Before the wedding, the narrator joins the Virginian somewhat early to discover that he has discovered some of the cattle thieves and is in the process of hanging them (the law having been bought by the thieves), including his former friend Steve. After this unfortunate affair, they come across tracks of the remaining party, ascertaining their identity but being unable to catch the remaining member. Although done in secret, what happened is known to everyone in the territory and word gets back to Miss Wood, who being Eastern, abhors this murderous justice and is highly displeased that the Virginian would murder someone. It takes the Judge to explain that the Law comes from the people and when the government fails to do its duty, the burden of enforcing the Law returns to the people (also pointing out that while killing is bad, not punishing theft, etc. leads to even worse).
This theme is developed to its conclusion when the Virginian meets Trampas, his long-time enemy (and thieving ringleader), on the eve of his wedding. Trampas challenges the Virginian to a duel, despite ample opportunities that the Virginian provides for Trampas to save himself. The duel announced, the Virginian must follow through, even though Miss Wood is opposed so vehemently that she cannot marry him. The Virginian’s honor is shortly satisfied and Miss Wood discovers that her love for the Virginian exceeds her abhorrance of killing. The wedding proceeds, they spend a very satisfying honeymoon, and live happily ever after.
In The Virginian Wister writes a superbly crafted novel that captures the spirit of the Old West, of the cowboys and their interactions with other people. The main strength of the book lies in Wister’s descriptions of people, both the overt and the subtle description through their conversations (the Virginian in particular). Yet the book also portrays in vivid imagery the pictures of the West, the natural beauty of the landscape. Tied together with a love story that does not embarrass the reader like so many do, the book is so believable that the characters appear to have been taken directly out of reality.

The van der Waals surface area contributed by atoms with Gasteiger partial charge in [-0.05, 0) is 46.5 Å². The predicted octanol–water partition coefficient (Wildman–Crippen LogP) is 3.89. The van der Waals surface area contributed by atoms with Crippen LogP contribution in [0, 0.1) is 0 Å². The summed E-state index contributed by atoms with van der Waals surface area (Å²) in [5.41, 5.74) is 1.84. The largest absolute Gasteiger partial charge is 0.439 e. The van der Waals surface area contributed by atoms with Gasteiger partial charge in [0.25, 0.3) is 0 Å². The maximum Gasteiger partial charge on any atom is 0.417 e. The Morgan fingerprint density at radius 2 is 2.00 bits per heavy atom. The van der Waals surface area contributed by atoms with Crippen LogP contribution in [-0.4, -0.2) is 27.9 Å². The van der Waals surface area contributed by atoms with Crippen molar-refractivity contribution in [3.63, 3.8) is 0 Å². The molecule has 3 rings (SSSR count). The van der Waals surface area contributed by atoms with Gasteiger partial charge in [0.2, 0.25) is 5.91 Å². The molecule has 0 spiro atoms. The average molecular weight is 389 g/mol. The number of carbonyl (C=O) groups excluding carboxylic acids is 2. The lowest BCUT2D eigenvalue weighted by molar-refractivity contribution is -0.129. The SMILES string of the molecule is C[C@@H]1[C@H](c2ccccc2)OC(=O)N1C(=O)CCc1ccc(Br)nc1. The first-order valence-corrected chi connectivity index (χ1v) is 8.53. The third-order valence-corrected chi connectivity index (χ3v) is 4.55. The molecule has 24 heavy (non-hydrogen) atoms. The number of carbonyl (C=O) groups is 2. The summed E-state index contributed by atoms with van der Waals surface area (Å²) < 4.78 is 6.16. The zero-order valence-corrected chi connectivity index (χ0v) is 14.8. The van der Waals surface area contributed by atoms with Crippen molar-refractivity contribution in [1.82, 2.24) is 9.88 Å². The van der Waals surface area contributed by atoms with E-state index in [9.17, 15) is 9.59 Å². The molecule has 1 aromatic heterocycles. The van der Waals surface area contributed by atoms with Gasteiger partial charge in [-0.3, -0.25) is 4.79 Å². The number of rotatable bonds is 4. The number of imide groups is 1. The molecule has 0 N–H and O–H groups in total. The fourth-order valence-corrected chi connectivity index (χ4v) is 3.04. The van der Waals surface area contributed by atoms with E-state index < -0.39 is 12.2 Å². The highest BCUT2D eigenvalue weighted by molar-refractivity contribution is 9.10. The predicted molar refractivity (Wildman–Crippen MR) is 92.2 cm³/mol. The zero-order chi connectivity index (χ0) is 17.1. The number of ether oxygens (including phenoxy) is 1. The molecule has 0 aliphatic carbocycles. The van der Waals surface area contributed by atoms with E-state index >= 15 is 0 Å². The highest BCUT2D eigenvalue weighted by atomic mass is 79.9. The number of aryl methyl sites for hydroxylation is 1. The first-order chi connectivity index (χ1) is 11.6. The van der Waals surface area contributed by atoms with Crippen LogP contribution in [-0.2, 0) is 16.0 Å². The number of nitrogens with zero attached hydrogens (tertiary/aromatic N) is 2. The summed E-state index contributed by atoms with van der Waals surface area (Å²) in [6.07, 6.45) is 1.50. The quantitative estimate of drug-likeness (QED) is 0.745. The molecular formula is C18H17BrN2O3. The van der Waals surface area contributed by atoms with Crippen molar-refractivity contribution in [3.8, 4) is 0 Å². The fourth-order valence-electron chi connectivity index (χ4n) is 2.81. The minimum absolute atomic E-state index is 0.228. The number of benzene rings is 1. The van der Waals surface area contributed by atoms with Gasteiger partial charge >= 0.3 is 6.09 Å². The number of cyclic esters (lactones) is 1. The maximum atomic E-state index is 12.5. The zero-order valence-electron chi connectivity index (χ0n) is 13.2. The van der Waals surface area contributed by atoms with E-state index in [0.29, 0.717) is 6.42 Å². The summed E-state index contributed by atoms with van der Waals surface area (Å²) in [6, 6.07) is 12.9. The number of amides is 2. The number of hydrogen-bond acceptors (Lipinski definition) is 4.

Wister obviously is a master of character himself to be able to craft a master like the Virginian in a manner that is both believable and yet imparts the same humbling that the narrator feels to those of us with lesser abilities than the Virginian. The observations of human nature are intuitive accurate, unlike the many pronouncements made by other authors that are mostly right but just a little too vague. The writing style is at the same time humourous, serious, and descriptive and of the highest quality. This book should be on everyone’s reading list.
||Astute judge of character, a hard and truly competent worker, and a gentlemen with regard to women. Is able to lead men with wisdom. Holds honor in high regard and will not permit anyone to slander his or someone else’s (Miss Wood’s, in particular) honor. Refuses to go into cattle-rustling with his former best friend Steve. Consumate tracker, woodsman, cowboy, and shooter.|